[Guest post] BREAKING: BGH asks CJEU for clarification of ‘pastiche’

Autumn might have not officially begun yet but here's the first big EU copyright news of the season, brought to our readers by former GuestKat Mirko Brüß. Here's what Mirko writes:

BREAKING: BGH asks CJEU for clarification of ‘pastiche’

by Mirko Brüß

Metall auf Metall is the name of a Kraftwerk-Song from 1977, and also the name of now five (!) German Federal Court of Justice (BGH) decisions. Having started in 1999 before the Regional Court of Hamburg, the dispute between electronic music pioneers Kraftwerk and producer Moses Pelham has not yet come to an end.

Moses Pelham

In 2017, the BGH referred the case to the CJEU seeking guidance on the notion of reproduction in part in relation to phonograms as per Article 2(c) of the InfoSoc Directive in order to determine whether the 2-second sample may fall within the scope of the right of reproduction (reported here). The CJEU answered that unauthorized (non-trasformative) sampling can infringe a phonogram producer’s rights and German free use is against EU law (reported here and here).

Subsequently, the BGH referred the case back to the Court of Appeal (OLG Hamburg, reported here).

Meanwhile in June 2021, Germany’s implementation of Art. 17(7) DSM Directive in § 51a UrhG came into force, establishing an exception for pastiche.

Before the Court of Appeal, Pelham argued that acts committed before December 22, 2002 (phase 1), after December 22, 2002 until June 7, 2021 (phase 2) and acts from June 7, 2021 (phase 3) need to be treated differently, due to the changes of the legal framework.

The OLG found that for phase 1, the use of the sample was permissible due to the right to free use (§ 24 UrhG) on the basis of artistic freedom.

For phase 2 (under the InfoSoc Directive) the use was infringing, as the CJEU had found Germany’s free use (§ 24 UrhG) was against EU law.

For phase 3, the pastiche regulation from § 51 UrhG applies, which permits reproductions for the purpose of pastiche, i.e. the recognizable adoption or imitation with expression of appreciation or deference. The sampling carried out by Pelham was such a pastiche, the Hamburg judges found. However, since the legal meaning of a pastiche had to be clarified by interpreting Union law, the OLG allowed an appeal to the BGH (only regarding the time after June 7, 2021)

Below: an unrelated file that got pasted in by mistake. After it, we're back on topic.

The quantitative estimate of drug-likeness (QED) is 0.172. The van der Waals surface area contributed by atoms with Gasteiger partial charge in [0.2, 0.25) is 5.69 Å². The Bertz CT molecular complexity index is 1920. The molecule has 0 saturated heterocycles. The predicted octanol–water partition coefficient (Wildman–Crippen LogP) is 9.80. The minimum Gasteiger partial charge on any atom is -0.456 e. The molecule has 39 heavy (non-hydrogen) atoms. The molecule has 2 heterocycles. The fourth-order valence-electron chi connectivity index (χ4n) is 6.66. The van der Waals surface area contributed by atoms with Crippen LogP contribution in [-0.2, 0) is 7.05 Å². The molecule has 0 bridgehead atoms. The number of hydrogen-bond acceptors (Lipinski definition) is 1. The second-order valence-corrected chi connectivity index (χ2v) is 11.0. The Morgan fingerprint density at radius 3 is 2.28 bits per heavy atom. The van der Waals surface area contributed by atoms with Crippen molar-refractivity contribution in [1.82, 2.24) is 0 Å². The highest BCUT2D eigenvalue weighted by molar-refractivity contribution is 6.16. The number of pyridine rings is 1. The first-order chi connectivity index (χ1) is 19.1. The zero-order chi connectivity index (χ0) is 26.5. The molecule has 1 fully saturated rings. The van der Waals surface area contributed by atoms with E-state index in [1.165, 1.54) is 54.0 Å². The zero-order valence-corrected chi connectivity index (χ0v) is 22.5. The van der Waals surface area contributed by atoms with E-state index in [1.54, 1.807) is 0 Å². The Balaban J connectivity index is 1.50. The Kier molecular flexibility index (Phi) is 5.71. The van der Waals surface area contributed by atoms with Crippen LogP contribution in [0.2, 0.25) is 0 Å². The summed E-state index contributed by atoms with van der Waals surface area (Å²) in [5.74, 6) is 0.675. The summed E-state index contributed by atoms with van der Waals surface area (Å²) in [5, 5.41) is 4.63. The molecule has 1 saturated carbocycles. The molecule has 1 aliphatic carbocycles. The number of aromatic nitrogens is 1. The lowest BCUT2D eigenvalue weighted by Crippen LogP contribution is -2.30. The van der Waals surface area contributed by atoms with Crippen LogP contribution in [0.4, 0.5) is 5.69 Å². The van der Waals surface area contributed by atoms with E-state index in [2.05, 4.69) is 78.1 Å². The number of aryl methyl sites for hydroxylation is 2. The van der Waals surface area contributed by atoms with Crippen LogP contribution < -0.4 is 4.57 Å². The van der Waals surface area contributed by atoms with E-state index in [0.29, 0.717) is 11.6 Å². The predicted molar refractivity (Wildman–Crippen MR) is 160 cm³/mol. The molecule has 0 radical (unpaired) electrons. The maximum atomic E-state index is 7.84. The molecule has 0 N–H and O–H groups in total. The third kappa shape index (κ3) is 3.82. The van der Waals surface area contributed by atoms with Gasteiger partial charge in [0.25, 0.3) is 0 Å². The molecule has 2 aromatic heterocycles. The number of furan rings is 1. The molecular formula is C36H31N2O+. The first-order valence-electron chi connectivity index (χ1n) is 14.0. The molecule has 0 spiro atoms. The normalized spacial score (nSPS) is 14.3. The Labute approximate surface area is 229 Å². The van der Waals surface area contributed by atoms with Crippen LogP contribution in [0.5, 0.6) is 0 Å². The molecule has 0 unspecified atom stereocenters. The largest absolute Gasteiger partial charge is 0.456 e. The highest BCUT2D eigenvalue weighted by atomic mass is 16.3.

With its Metall auf Metall V decision, the BGH once more staid the proceedings to ask the CJEU for guidance. The full text has yet to be released, but here is the accompanying press release (translation and emphasis by me):
The appeal is successful if the Court of Appeal wrongly assumed that the claims asserted by the plaintiffs are excluded as of 7 June 2021 because the adoption of the rhythm sequence from the track "Metall auf Metall" by way of sampling is a permissible use for the purpose of pastiche pursuant to Section 51a sentence 1 UrhG in the version applicable as of 7 June 2021, so that there is no infringement of the ancillary copyright asserted by the plaintiffs as producers of sound recordings or performing artists and of the copyright of the first plaintiff. This is what matters in the case at issue because the musical piece "Nur mir" does not meet the requirements of a caricature or parody of the musical piece "Metall auf Metall" for lack of expression of humour or mockery (see Metal on Metal IV).

In the opinion of the Federal Court of Justice, the question first arises whether the exception for use for the purpose of pastiche within the meaning of Article 5(3)(k) of Directive 2001/29/EC is a catch-all provision at least for an artistic treatment of a pre-existing work or other subject matter, including sampling, and whether restrictive criteria such as the requirement of humour, imitation of style or homage apply to the concept of pastiche. The pastiche exception could be understood as a general exception for artistic freedom, which is necessary because artistic freedom alone cannot be given the necessary scope in all cases due to the immanent limitation of the scope of protection of exploitation rights to a use of works and performances in a recognisable form (cf. CJEU, C-476/17) and the other exceptions such as, in particular, parody, caricature and quotation. The technique of "electronic copying of audio fragments" (sampling) at issue here, in which a user takes an audio fragment from a phonogram and uses it to create a new work, is a form of artistic expression that falls under the freedom of art protected by Art. 13 EU Charter of Fundamental Rights (CJEU, C-476/17). The rights of authors, phonogram producers and performers under Articles 2 and 3 of Directive 2001/29/EC enjoy the protection of intellectual property under Article 17.2 of the EU Charter of Fundamental Rights. The objective of an appropriate balance of rights and interests is taken into account by the "three-step test" provided for in Art. 5(5) of Directive 2001/29/EC, the requirements of which are met according to the findings of the Court of Appeal.

Next, according to the Federal Court of Justice, the further question arises whether the use "for the purpose" of a pastiche within the meaning of Article 5(3)(k) of Directive 2001/29/EC requires a finding of an intention on the part of the user to use an object of copyright protection for the purpose of a pastiche or whether the recognisability of its character as a pastiche is sufficient for someone who is aware of the copyright object referred to and who has the intellectual understanding required to perceive the pastiche.
[Guest post] BREAKING: BGH asks CJEU for clarification of ‘pastiche’ [Guest post]  BREAKING: BGH asks CJEU for clarification of ‘pastiche’ Reviewed by Eleonora Rosati on Thursday, September 14, 2023 Rating: 5

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